Senior living

KMD Architects completes apartment block in San Francisco with the older tennant in mind

by James 21 December 2010 Urban design
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    9th and Jessie Senior Housing is located at the corner of a major one-way thoroughfare and lightly-used alley with the primary entrance to the facility facing the corner. Parking access is off of the alley. The project consists of 107 apartments comprised of 20 studio apartments and 86 one-bedroom apartments and a three-bedroom manager’s unit. The overall gross building area is approximately 93,000 sq ft on 11 floors.

    Property management offices on the first floor are adjacent to the main entry. Also located on the first floor is a 400 sq ft health services center for residents and a 350 sq ft Library /Computer Room. A secure 800 sq ft interior courtyard for residents is also accessed from this floor. A 700 sq ft multi-purpose room is located on the second floor adjacent to a 2,500 sq ft outdoor terrace. The common areas are designed to act as spaces where residents can socialise and connect with their community. These spaces include lounges on 5 of the floors, which residents can use for visits from family and friends, to convene in small groups, and play cards.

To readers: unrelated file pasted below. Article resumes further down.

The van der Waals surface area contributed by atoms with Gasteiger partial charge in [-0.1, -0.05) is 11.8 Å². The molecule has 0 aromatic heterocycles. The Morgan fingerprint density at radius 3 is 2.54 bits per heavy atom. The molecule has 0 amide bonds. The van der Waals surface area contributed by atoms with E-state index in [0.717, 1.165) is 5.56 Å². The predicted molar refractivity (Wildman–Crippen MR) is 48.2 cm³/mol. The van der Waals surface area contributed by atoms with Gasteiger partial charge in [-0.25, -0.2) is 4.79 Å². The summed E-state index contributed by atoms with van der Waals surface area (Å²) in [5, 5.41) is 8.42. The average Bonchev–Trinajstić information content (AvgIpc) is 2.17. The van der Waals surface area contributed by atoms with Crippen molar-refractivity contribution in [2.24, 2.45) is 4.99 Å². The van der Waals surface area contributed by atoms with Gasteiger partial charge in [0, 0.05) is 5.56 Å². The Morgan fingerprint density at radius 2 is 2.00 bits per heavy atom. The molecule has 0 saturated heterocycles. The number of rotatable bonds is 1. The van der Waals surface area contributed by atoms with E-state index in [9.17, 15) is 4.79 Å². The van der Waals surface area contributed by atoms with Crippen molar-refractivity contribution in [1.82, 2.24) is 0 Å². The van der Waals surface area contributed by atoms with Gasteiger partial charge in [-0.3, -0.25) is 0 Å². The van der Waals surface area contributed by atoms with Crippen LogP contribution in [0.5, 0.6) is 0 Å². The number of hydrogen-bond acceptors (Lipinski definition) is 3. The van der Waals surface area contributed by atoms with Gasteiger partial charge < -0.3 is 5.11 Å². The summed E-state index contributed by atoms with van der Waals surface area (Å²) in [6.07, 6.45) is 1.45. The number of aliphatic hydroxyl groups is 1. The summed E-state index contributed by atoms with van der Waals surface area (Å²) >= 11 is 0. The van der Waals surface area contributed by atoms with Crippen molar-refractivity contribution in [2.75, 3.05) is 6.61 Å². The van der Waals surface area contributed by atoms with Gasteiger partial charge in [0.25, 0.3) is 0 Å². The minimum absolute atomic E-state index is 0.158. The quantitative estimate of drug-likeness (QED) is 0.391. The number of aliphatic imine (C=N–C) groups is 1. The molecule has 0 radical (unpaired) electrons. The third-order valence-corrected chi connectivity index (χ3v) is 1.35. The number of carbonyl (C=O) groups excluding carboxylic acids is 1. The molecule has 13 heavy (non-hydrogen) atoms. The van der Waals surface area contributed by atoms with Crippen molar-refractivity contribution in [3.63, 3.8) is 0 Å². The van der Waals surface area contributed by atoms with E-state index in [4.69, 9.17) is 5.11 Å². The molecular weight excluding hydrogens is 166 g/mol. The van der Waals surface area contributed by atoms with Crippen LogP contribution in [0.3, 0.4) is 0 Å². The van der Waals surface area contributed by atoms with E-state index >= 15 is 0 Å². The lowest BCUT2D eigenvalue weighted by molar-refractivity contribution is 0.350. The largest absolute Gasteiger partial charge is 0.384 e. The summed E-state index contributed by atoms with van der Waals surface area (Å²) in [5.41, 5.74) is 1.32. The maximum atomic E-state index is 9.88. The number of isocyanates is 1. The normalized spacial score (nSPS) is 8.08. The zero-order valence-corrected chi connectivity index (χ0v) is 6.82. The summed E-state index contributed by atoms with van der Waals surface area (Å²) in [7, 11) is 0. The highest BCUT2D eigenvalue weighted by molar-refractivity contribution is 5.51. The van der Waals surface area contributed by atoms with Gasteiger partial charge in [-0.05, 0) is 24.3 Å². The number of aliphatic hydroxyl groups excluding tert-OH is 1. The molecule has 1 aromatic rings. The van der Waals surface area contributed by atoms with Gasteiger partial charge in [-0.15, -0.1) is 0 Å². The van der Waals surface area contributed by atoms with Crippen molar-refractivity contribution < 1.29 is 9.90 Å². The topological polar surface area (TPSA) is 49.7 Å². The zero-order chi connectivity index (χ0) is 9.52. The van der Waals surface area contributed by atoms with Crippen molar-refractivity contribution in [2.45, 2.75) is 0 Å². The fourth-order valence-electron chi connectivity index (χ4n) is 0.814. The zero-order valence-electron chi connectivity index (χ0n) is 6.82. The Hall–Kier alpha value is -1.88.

The multi-purpose room on the second floor is a venue for resident parties and gatherings organised by residents and property management staff. The multi-purpose room opens out onto an open-air terrace, which is landscaped and connects to an adjacent Family Housing facility, developed by the same non-project organisation to foster inter-generational interaction. The 11-storey building features a glass-enclosed tower element at the corner that accommodates the main entry to the facility at the first floor and family lounges at the residential floors (2 – 11.)

    Other design elements are a differentiated two-floor base treatment and protruding bay windows at the residential floors. The exterior enclosure is comprised of glass-fibre-reinforced concrete (GFRC) modular panels and aluminum-framed unitised window assemblies and aluminum-framed curtainwall. Stone is applied at base of the ground floor GFRC panels for durability and ease of maintenance.

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